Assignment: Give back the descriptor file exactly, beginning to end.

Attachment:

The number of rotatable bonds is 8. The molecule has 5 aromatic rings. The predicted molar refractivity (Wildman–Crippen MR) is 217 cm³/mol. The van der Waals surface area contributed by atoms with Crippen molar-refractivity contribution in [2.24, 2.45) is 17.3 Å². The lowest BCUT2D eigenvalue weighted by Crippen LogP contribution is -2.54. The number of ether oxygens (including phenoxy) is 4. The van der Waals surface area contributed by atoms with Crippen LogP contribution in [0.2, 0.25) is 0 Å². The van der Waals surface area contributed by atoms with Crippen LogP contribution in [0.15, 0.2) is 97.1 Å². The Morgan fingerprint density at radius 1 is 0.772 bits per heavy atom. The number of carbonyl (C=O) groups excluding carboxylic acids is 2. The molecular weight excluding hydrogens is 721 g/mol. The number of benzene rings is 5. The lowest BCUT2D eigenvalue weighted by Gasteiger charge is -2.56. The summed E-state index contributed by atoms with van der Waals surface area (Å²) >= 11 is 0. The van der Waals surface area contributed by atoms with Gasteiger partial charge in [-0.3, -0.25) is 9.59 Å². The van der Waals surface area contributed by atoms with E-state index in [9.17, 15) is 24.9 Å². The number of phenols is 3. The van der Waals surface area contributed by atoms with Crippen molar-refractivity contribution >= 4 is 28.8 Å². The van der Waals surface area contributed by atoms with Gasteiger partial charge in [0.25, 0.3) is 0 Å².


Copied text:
The number of rotatable bonds is 8. The molecule has 5 aromatic rings. The predicted molar refractivity (Wildman–Crippen MR) is 217 cm³/mol. The van der Waals surface area contributed by atoms with Crippen molar-refractivity contribution in [2.24, 2.45) is 17.3 Å². The lowest BCUT2D eigenvalue weighted by Crippen LogP contribution is -2.54. The number of ether oxygens (including phenoxy) is 4. The van der Waals surface area contributed by atoms with Crippen LogP contribution in [0.2, 0.25) is 0 Å². The van der Waals surface area contributed by atoms with Crippen LogP contribution in [0.15, 0.2) is 97.1 Å². The Morgan fingerprint density at radius 1 is 0.772 bits per heavy atom. The number of carbonyl (C=O) groups excluding carboxylic acids is 2. The molecular weight excluding hydrogens is 721 g/mol. The number of benzene rings is 5. The lowest BCUT2D eigenvalue weighted by Gasteiger charge is -2.56. The summed E-state index contributed by atoms with van der Waals surface area (Å²) >= 11 is 0. The van der Waals surface area contributed by atoms with Gasteiger partial charge in [-0.3, -0.25) is 9.59 Å². The van der Waals surface area contributed by atoms with E-state index in [9.17, 15) is 24.9 Å². The number of phenols is 3. The van der Waals surface area contributed by atoms with Crippen molar-refractivity contribution >= 4 is 28.8 Å². The van der Waals surface area contributed by atoms with Gasteiger partial charge in [0.25, 0.3) is 0 Å².